When should I use a List vs a LinkedList


Question

When is it better to use a List vs a LinkedList?

2
363
8/30/2018 2:14:04 PM

Accepted Answer

Edit

Please read the comments to this answer. People claim I did not do proper tests. I agree this should not be an accepted answer. As I was learning I did some tests and felt like sharing them.

Original answer...

I found interesting results:

// Temporary class to show the example
class Temp
{
    public decimal A, B, C, D;

    public Temp(decimal a, decimal b, decimal c, decimal d)
    {
        A = a;            B = b;            C = c;            D = d;
    }
}

Linked list (3.9 seconds)

        LinkedList<Temp> list = new LinkedList<Temp>();

        for (var i = 0; i < 12345678; i++)
        {
            var a = new Temp(i, i, i, i);
            list.AddLast(a);
        }

        decimal sum = 0;
        foreach (var item in list)
            sum += item.A;

List (2.4 seconds)

        List<Temp> list = new List<Temp>(); // 2.4 seconds

        for (var i = 0; i < 12345678; i++)
        {
            var a = new Temp(i, i, i, i);
            list.Add(a);
        }

        decimal sum = 0;
        foreach (var item in list)
            sum += item.A;

Even if you only access data essentially it is much slower!! I say never use a linkedList.




Here is another comparison performing a lot of inserts (we plan on inserting an item at the middle of the list)

Linked List (51 seconds)

        LinkedList<Temp> list = new LinkedList<Temp>();

        for (var i = 0; i < 123456; i++)
        {
            var a = new Temp(i, i, i, i);

            list.AddLast(a);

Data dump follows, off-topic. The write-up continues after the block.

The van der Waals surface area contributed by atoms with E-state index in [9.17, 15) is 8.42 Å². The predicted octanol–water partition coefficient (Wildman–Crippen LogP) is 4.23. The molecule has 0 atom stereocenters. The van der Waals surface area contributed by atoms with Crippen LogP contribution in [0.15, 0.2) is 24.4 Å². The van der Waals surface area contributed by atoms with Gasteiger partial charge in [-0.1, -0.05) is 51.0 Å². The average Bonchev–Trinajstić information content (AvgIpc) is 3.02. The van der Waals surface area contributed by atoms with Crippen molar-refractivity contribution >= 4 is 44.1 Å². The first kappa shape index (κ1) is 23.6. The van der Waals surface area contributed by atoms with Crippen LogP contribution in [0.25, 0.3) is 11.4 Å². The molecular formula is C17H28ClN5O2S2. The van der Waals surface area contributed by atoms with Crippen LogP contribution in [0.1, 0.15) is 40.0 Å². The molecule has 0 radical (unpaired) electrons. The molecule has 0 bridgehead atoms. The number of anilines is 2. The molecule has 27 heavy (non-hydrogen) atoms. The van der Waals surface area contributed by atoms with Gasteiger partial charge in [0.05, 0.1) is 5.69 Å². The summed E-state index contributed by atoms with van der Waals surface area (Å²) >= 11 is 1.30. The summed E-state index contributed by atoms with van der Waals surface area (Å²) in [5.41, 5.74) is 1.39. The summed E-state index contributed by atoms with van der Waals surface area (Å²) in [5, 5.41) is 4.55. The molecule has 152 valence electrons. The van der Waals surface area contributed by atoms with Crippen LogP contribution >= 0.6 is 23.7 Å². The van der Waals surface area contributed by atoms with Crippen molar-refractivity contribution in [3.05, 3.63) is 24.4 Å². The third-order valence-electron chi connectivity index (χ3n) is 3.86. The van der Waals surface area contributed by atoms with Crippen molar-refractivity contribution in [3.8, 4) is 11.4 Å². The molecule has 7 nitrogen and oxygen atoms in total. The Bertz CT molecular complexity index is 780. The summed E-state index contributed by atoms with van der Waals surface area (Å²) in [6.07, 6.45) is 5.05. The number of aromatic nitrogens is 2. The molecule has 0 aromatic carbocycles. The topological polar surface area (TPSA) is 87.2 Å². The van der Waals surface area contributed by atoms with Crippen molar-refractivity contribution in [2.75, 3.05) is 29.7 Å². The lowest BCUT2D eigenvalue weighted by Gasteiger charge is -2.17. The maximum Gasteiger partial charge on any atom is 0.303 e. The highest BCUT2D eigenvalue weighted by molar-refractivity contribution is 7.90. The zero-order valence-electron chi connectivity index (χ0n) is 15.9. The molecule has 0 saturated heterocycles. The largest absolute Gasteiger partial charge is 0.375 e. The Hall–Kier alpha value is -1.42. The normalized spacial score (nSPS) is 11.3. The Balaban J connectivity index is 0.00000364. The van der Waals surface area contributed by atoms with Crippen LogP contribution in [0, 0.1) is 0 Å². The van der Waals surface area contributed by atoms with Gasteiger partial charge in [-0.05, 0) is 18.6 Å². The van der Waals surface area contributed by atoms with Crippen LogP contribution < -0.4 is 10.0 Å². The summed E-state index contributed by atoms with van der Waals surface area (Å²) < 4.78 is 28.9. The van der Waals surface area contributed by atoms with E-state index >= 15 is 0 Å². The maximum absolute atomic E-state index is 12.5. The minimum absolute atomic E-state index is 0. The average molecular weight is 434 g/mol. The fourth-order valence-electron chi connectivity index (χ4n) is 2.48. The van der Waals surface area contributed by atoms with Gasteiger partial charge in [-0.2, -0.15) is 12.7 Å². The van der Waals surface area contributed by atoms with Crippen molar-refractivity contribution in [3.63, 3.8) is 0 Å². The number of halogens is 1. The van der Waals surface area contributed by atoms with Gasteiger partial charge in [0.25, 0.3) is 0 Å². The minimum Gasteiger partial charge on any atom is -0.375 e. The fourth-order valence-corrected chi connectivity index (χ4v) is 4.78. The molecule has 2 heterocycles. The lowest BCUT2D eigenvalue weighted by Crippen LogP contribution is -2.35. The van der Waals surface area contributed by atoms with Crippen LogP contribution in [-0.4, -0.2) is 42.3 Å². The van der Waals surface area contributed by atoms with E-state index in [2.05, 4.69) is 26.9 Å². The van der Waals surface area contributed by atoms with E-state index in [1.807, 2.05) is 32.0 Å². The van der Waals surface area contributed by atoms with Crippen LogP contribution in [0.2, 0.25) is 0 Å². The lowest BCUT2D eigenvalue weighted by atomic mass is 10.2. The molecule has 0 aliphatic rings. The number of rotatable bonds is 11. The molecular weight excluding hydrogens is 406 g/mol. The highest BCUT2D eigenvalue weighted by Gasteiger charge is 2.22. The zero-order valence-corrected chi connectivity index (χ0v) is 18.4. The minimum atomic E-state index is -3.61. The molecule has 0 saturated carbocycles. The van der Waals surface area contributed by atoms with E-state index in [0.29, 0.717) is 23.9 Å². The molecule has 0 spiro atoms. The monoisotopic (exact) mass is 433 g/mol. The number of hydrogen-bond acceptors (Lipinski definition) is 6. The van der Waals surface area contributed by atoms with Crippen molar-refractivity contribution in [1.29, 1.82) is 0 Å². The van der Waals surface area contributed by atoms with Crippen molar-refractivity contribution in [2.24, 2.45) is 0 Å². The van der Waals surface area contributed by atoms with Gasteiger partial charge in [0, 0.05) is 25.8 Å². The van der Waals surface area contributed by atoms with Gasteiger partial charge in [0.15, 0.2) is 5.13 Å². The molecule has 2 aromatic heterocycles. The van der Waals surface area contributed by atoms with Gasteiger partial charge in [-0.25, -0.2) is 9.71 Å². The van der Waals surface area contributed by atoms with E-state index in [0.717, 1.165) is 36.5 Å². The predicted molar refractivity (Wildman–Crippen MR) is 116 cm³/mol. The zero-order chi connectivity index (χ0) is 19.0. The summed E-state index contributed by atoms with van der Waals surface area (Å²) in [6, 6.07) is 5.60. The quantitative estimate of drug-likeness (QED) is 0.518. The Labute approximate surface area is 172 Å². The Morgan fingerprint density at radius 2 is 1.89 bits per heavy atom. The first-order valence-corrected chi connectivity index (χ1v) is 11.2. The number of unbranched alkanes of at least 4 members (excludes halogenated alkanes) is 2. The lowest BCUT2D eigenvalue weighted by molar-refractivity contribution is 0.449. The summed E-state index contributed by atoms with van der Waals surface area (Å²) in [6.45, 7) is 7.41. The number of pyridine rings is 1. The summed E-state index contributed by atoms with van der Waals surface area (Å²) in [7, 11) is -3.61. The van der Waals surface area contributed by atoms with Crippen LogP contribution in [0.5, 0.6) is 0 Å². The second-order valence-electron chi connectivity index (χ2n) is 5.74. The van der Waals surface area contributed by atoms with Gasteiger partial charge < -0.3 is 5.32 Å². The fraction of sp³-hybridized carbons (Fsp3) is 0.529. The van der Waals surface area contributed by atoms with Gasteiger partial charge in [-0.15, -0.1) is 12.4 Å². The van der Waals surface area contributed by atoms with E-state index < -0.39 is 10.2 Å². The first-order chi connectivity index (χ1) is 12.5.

var curNode = list.First;

            for (var k = 0; k < i/2; k++) // In order to insert a node at the middle of the list we need to find it
                curNode = curNode.Next;

            list.AddAfter(curNode, a); // Insert it after
        }

        decimal sum = 0;
        foreach (var item in list)
            sum += item.A;

List (7.26 seconds)

        List<Temp> list = new List<Temp>();

        for (var i = 0; i < 123456; i++)
        {
            var a = new Temp(i, i, i, i);

            list.Insert(i / 2, a);
        }

        decimal sum = 0;
        foreach (var item in list)
            sum += item.A;

Linked List having reference of location where to insert (.04 seconds)

        list.AddLast(new Temp(1,1,1,1));
        var referenceNode = list.First;

        for (var i = 0; i < 123456; i++)
        {
            var a = new Temp(i, i, i, i);

            list.AddLast(a);
            list.AddBefore(referenceNode, a);
        }

        decimal sum = 0;
        foreach (var item in list)
            sum += item.A;

So only if you plan on inserting several items and you also somewhere have the reference of where you plan to insert the item then use a linked list. Just because you have to insert a lot of items it does not make it faster because searching the location where you will like to insert it takes time.

97
9/2/2015 4:13:21 PM

Exper Answer

In most cases, List<T> is more useful. LinkedList<T> will have less cost when adding/removing items in the middle of the list, whereas List<T> can only cheaply add/remove at the end of the list.

LinkedList<T> is only at it's most efficient if you are accessing sequential data (either forwards or backwards) - random access is relatively expensive since it must walk the chain each time (hence why it doesn't have an indexer). However, because a List<T> is essentially just an array (with a wrapper) random access is fine.

List<T> also offers a lot of support methods - Find, ToArray, etc; however, these are also available for LinkedList<T> with .NET 3.5/C# 3.0 via extension methods - so that is less of a factor.

260
11/12/2013 8:28:28 PM

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